- The Washington Times - Thursday, September 22, 2005


The number of Americans thrown out of work by Hurricane Katrina shot up by 103,000 last week, bringing the total seeking jobless benefits because of the storm to 214,000, the government reported yesterday.

The latest weekly jobless-claims figure showed that the adverse economic impact from the country’s most expensive natural disaster continues to rise as more evacuees are able to reach state unemployment offices to file claims.

The 214,000 total applications for unemployment benefits related to the hurricane included 91,000 claims for two weeks ago, a figure that originally had been put at 68,000, and 20,000 claims for the week ending Sept. 3.

The 103,000 new hurricane-related jobless claims were out of a total of 432,000 claims last week, which was the highest level for total jobless claims since July 5, 2003.

Last week’s total increase was up from 424,000 claims filed the previous week.

Also yesterday, the Conference Board reported that its widely followed gauge of future economic activity fell for the second straight month during August as consumer confidence sagged even before Hurricane Katrina struck the Gulf Coast.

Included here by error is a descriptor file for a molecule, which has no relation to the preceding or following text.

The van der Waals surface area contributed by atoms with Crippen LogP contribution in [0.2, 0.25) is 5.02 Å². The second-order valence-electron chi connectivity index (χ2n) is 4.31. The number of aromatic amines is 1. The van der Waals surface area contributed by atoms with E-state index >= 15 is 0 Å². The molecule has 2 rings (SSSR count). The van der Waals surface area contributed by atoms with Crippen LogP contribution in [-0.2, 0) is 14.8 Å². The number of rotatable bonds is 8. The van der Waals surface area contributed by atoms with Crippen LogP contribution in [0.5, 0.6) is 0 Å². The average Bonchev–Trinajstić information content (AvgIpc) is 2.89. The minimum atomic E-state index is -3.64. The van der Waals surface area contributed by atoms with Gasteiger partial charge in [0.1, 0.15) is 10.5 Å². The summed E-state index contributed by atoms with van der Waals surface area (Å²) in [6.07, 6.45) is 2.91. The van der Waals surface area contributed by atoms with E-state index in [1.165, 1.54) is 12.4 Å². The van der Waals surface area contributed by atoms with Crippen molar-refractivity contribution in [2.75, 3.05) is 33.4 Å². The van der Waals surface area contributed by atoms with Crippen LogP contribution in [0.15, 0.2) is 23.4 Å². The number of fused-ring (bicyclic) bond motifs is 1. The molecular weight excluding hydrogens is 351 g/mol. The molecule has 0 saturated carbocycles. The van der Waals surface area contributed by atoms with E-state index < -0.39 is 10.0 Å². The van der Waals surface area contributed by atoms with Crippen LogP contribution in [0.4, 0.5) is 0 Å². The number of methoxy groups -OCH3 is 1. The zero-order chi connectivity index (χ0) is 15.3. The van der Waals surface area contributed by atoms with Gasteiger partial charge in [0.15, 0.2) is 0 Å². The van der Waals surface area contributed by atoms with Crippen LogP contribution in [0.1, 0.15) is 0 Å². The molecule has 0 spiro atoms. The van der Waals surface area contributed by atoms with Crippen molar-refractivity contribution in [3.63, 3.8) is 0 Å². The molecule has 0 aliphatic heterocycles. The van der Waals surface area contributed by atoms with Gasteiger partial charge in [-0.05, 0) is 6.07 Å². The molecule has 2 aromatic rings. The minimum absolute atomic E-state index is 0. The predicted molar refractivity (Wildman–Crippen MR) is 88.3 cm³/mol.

The Index of Leading Economic Indicators fell 0.2 percent last month to 137.6. July’s slight increase was revised to a small decrease, and downward revisions were made to previous months.

The private research group said consumer expectations, one of the components of the index, fell during August. The data for the index were collected before Katrina devastated the Gulf Coast.

Some private economists are predicting that at least a half-million people will have lost their jobs when Katrina’s final economic toll is calculated.

In the government’s most complete forecast of Katrina’s impact, the Congressional Budget Office (CBO) has estimated that Katrina-related job losses will total 400,000 for the final four months of this year.

That estimate was made well before Hurricane Rita developed into a massive storm, forcing the ordered evacuation of more than 1.3 million people in Texas and Louisiana. Rita, which is expected to make landfall in Texas tomorrow, has shut down oil production off the Texas coast and sent oil prices soaring again.

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